The answer, of course, is "it depends." There is an article in Entrepreneur.com
that offers some good thoughts in this regard. They break it down into three options: (i) do it yourself, (ii) utilize a formation service, such as an online provider and (iii) hire a lawyer. Let's start with (iii). This is the most expensive of the options and can run into the single-digit thousands, but it's also the safest approach, particularly if your company is going to have more than just one shareholder. In that case, you will want customized documents that provide clarity around important matters like ownership rights, governance of your company and future transfers of interests-just to scratch the surface. And if you end up with different categories of investors, such as founders on the one hand and pure financial investors on the other, then you will get into questions of equity vesting and liquidation preferences. You may find off-the-shelf forms that get close, but they will never match what you are trying to accomplish.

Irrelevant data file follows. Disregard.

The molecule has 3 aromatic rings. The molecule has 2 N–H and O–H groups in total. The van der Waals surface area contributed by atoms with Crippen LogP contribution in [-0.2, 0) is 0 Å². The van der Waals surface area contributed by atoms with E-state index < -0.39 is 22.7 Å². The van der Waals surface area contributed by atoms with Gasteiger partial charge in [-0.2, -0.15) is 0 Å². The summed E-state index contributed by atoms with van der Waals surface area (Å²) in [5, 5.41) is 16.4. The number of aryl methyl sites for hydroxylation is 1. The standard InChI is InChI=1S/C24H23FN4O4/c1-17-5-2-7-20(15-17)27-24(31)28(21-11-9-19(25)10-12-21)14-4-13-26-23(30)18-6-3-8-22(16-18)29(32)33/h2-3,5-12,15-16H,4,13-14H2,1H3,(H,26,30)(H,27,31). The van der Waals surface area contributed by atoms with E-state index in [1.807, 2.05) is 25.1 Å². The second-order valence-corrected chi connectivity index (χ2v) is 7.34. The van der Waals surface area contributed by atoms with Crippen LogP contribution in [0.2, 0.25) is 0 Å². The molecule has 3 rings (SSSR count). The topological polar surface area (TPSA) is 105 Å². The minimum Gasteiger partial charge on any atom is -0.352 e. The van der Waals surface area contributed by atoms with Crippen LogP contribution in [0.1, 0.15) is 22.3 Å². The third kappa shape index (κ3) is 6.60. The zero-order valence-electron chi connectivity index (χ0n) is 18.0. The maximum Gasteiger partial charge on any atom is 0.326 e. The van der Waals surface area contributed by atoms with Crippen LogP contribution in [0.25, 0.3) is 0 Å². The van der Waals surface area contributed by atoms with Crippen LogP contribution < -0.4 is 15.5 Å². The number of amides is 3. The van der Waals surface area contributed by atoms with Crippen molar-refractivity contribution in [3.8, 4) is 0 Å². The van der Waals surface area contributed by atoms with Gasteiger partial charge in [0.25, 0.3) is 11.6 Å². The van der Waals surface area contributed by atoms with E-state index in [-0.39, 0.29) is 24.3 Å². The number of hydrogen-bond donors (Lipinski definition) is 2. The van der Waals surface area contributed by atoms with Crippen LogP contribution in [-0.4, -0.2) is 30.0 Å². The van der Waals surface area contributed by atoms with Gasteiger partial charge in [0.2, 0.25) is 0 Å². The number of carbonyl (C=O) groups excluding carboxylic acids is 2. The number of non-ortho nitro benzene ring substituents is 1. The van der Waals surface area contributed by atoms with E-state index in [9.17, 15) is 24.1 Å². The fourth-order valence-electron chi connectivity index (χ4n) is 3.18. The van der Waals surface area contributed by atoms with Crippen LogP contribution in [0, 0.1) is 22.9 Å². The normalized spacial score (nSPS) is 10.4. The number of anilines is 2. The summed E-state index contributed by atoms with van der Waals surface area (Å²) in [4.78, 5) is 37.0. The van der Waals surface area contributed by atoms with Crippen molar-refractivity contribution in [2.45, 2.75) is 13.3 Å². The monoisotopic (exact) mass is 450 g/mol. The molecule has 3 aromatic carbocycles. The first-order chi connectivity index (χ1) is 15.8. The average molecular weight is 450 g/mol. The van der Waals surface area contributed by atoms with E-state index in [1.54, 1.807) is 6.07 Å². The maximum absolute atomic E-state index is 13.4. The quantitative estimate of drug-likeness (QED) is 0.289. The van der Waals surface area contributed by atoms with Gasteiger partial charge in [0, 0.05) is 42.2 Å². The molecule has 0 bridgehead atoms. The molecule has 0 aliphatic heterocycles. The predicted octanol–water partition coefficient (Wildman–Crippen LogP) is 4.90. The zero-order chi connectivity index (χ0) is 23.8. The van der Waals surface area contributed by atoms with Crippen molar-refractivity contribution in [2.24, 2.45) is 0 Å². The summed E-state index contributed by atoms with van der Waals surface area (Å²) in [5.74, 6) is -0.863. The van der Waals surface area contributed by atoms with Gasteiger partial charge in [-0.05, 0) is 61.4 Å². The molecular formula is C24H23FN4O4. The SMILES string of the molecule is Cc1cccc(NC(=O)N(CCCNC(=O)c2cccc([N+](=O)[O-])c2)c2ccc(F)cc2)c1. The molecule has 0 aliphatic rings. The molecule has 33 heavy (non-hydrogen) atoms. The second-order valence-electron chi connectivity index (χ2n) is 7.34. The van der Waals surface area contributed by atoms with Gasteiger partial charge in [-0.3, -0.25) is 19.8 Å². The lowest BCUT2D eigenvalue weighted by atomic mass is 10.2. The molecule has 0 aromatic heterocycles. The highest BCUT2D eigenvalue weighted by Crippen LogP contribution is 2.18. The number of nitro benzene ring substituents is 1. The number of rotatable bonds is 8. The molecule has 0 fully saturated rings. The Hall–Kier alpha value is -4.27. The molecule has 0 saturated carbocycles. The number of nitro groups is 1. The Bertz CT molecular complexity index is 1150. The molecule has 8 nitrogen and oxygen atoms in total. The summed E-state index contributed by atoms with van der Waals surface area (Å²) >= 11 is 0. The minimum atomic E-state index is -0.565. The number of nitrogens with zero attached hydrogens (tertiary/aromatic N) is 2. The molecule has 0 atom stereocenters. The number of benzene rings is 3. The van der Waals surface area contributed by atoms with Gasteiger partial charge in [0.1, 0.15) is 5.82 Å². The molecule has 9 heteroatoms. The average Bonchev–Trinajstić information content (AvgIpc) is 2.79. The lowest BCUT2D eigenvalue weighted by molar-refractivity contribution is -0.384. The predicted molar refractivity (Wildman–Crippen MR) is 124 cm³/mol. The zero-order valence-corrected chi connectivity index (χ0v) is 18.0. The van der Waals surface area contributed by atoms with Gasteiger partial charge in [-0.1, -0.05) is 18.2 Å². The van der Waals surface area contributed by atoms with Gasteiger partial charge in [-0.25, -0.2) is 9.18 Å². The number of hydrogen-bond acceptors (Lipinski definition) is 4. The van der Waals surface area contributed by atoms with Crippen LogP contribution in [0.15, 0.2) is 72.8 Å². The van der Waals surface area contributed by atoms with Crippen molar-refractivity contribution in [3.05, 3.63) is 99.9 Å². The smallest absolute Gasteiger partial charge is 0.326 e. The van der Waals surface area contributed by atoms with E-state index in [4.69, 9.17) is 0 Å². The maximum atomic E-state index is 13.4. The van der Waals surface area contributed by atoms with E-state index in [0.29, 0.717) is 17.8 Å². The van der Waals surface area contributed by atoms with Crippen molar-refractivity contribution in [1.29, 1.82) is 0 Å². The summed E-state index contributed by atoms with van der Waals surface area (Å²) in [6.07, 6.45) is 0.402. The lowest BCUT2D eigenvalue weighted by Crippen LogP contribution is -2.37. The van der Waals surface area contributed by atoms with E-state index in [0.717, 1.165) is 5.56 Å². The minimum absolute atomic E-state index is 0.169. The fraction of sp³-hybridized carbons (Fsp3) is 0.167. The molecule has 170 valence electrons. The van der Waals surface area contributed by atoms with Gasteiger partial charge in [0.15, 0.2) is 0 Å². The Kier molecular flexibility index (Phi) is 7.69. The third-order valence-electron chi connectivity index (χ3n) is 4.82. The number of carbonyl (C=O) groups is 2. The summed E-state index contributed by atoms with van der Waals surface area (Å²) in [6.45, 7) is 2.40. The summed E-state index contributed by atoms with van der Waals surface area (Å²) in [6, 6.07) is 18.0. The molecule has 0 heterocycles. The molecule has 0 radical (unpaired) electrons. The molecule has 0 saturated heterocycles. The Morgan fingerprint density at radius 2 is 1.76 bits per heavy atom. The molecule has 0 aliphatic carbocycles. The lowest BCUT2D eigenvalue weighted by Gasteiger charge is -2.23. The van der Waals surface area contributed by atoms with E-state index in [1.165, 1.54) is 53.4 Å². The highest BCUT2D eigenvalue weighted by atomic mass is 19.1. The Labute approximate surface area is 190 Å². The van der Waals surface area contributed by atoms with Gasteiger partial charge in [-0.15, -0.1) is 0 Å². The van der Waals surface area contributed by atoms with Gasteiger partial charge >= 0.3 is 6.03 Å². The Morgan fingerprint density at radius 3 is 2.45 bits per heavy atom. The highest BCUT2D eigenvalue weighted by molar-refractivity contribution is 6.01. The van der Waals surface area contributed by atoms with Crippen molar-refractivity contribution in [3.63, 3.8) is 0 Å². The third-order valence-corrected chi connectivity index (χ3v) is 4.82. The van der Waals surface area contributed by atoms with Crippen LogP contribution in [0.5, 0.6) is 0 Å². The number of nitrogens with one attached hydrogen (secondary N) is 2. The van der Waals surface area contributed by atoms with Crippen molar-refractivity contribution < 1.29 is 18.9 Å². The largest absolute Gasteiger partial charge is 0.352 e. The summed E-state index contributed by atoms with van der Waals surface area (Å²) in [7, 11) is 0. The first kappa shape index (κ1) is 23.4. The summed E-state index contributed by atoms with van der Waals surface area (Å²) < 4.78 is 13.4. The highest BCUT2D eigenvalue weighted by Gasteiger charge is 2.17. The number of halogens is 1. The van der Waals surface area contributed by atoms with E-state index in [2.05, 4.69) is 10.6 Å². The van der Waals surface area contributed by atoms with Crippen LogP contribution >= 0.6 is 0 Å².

On the other end of the spectrum, if it is just you as the owner, and your estate planning is simple, you can probably get by with forming your company on your own or through an online provider. In particular if you form an LLC, it is hard to mess these up. Keep your LLC's finances separated from your personal ones, and you will be all right. If you form a corporation, however, we recommend hiring a lawyer or using a good formation services that will provide you with all the corporate niceties, which are more important for corporations.